political advertising

From AdAge: Cruz Loss Shows Data Can’t Win ‘Em All

After Ted Cruz won the Iowa Caucus, reports suggested his campaign’s sophisticated use of data and analytics to target voters with messages customized to their psychological proclivities had a lot to do with it. A few months later the Texas Senator left the race. 

Donald Trump captivated primary voters with simple mass-marketed brand messaging through earned media rather than spending on precisely-targeted digital and TV media. This will have many pundits wondering what it all means for the use of data in politics.

Chris Wilson, director of research & analytics for the Cruz campaign said that the Senator survived amid a flood of 17 candidates. “So, no, it’s not magic. But a sophisticated data operation sure can make things easier along the way.”

See more >> http://adage.com/article/campaign-trail/cruz-loss-shows-data-win-em/303879/

Campaigns Turn to a Cheaper Medium to Get Voters’ Ears: Radio

Candidates for the Presidential primary campaigns, as well as PACs, have increased their use of radio ads, according to this article by Nick Corasaniti in The New York Times. This article discusses the strengths of radio advertising for a political campaign.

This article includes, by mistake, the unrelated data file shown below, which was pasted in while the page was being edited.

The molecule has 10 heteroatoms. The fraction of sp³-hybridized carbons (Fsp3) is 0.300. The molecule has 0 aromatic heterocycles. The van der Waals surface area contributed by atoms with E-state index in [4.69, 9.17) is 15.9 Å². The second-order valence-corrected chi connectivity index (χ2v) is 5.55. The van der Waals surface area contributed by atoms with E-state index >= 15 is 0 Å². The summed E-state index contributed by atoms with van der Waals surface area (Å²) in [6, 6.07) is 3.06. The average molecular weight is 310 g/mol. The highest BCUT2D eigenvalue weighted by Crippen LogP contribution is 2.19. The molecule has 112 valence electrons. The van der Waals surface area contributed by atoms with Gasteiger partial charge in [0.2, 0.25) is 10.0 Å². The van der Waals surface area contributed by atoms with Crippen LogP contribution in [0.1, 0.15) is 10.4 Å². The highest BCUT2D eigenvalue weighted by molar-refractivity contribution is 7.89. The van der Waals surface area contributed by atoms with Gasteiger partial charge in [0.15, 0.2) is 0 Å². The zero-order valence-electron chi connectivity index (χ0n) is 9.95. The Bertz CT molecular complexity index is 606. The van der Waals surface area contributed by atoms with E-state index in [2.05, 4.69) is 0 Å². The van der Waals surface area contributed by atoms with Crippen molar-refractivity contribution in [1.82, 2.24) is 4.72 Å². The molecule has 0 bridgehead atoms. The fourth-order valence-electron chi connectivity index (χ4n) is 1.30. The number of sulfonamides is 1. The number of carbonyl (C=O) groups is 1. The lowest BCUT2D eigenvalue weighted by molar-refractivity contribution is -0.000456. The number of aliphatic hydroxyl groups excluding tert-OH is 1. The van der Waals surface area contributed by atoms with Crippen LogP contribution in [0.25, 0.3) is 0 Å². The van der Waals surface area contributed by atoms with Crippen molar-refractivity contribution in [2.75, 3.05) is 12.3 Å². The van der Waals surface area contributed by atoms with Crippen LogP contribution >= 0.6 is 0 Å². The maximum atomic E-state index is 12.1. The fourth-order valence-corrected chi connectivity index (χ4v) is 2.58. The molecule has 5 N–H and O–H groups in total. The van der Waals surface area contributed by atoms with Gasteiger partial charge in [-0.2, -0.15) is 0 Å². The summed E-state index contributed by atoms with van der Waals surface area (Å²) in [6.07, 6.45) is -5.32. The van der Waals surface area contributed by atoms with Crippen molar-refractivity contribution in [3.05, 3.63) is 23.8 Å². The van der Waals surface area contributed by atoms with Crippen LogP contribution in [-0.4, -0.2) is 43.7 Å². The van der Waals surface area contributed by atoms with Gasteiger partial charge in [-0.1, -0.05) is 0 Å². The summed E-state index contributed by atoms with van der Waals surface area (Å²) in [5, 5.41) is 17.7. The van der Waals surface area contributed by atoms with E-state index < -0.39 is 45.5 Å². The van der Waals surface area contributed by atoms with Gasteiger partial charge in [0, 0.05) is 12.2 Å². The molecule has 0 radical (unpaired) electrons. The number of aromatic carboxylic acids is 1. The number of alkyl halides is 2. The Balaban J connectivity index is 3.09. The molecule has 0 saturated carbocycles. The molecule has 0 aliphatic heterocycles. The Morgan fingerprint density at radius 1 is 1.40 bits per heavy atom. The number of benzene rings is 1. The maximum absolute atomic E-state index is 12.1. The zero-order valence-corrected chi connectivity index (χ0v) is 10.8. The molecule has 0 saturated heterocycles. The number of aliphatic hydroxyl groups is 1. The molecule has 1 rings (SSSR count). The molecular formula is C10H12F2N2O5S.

Among the appeal of radio commercials for political advertising, according to this article:

-Radio listeners are a captive audience while they are driving.

-Radio ads avoid the clutter of television.

-Compared to television advertising, radio advertising is less expensive.

-Production costs for radio are also lower than TV production costs.

-Conservative talk radio hosts have large and devoted followings.

-Radio provides a means to target local voters.

-It serves as a closing tool to remind voters to go to the polls and reminds them of the issues.

Corasaniti also discusses how radio companies are helping politicians reach voters and target listeners according to party affiliation, likelihood to vote and other criteria.  The radio stations also seek to win new business.  One of the largest radio conglomerates in the country, iHeartRadio, has seen a 30% rise in the fourth quarter in political advertising, when compared to the same period in 2011.

Details of the radio campaigns for both Republican and Democratic candidates are analyzed in this article.

See all 5 Cups articles.